Friday, August 13, 2004

No Surprises

The form sheet held in countywide elections.

Posted By on Fri, Aug 13, 2004 at 4:00 AM

The latest round of Election 2004 was concluded last Thursday without surprise -- at least in the Shelby County results.

• Assessor Rita Clark, a Democrat, won a third four-year term in the countywide general election, handily turning back a challenge from Republican Harold Sterling, whom she had ousted in 1996. Unofficial totals from all 283 county precincts showed Clark with 43,518 votes, or 59 percent of the total, and Sterling with 29,741, or 41 percent.

Though there were charges and countercharges in the bitterly contentious race, things may ultimately have been decided by simple arithmetic, with Clark's incumbency, gender, and status as a white Democrat all contributing to her margin.

• General Sessions Court clerk Chris Turner, a Republican, won a narrow victory over his Democratic challenger, state senator Roscoe Dixon, with independent H.A. Branch, like Dixon an African American, conceivably taking enough votes to have influenced the outcome.

Totals from the 283 precincts had Turner with 36,549, or 50 percent of the total vote; Dixon with 35,088, or 48 percent; and Branch with 1,738. Though Branch made a point of endorsing Dixon on Wednesday, the day before the election, there were cynics who suggested -- as is customary in such circumstances -- that he was in the race as a spoiler.

• Chancellor Arnold Goldin, a 2002 appointee by former Governor Don Sundquist to succeed the late Floyd Peete, easily defeated challenger Karen Tyler in a special election.

Though Goldin took nothing for granted and ran hard, he was the prohibitive favorite over the virtually unknown Tyler. Though he was billed by local Republicans as a member of their ticket, the judicial position is officially nonpartisan, and Goldin -- who had been recommended to Sundquist by a nonpartisan lawyers' panel -- had the avowed support of numerous prominent Democrats as well as the GOP establishment.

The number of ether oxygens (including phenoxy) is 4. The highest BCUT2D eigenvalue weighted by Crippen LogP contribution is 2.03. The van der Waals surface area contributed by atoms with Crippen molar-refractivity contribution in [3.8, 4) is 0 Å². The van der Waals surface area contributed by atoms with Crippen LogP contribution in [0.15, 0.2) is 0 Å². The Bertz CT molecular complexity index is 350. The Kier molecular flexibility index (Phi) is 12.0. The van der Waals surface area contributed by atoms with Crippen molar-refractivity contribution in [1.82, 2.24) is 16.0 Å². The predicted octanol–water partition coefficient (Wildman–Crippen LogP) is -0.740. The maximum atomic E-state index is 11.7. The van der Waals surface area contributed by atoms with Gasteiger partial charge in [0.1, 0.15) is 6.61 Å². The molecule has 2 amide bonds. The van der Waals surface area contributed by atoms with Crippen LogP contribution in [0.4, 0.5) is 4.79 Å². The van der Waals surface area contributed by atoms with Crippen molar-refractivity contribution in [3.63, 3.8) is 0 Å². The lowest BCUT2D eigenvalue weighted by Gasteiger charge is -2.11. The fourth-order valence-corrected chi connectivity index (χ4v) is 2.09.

Vote totals were: Goldin, 37,283 (57 percent); Tyler, 27,824 (43 percent).

• In the most closely watched (and theoretically most competitive) of several contested legislative primaries, lawyer Brian Kelsey won out over five Republican opponents in the GOP primary for the District 83 seat vacated this year by longtime Republican incumbent Joe Kent. Kelsey will oppose Democrat Julian Prewitt in November.

Totals for all 21 precincts were: Kelsey, 3,169 (45 percent); Chuck Bates, 1,784 (25 percent); Mark White, 1,102 (15 percent); Charles W. McDonald, 538 (7.5 percent); Stan Peppenhorst, 307 (4 percent); and Pat Collins, 257 (3.5 percent).

Kelsey's larger-than-expected margin surprised most observers. His focus on mailouts, phone banks, and door-to-door canvassing proved a superior strategy in the end to the TV-heavy tactics of his two main opponents, Bates and White, though Bates too had gone door-to-door.

• In other contested legislative primaries, District 95 House incumbent Curry Todd easily beat newcomer Dan Dickerson in the Republican primary with 4,151 votes (81 percent) to Dickerson's 956 (19 percent); District 85 House incumbent Larry Turner won renomination with 3,264 votes (70 percent), over Errol Harmon, 1,087 votes (23 percent), and Paul Lewis, 319 votes (seven percent).

Neither Democratic incumbent Mike Kernell nor Republican challenger John Pellicciotti had opposition in their respective District 93 primaries, but Pellicciotti made a point, early in the evening, of noting that he had polled slightly more votes than had Kernell. It didn't end that way, however. Kernell finished with 1,526, votes and Pelliciotti had 1,233.

That race, plus one in District 89 between Democratic incumbent Beverly Marrero and GOP challenger Jim Jamieson, will be closely watched in November. So will the race in District 92 between Democratic incumbent Henri Brooks and write-in Republican candidate D. Jack Smith, a former Democratic member of the House who achieved national attention in the 1960s for sponsoring a bill to repeal the state's "Scopes law" outlawing the teaching of evolution.

Smith, who lost a previous comeback race in 1992 against then incumbent state representative Karen Williams, now a Circuit Court judge, has indicated he will make an issue of Brooks' well-publicized refusal to stand for the Pledge of Allegiance in sessions of the General Assembly. n


"In the Clutch":

Shelby County Democrats played host last week to Democratic vice-presidential candidate John Edwards at a well-attended Beale Street rally. For detailed coverage of that event, go to the "On the Fly" section of the Flyer Web site,

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    • Mulroy to Read from New Book on Election Reform

      Event is at Novel Bookstore at 6 on Tuesday. One of the issues covered is the recently (and still) controversial method of instant runoff voting (IRV).

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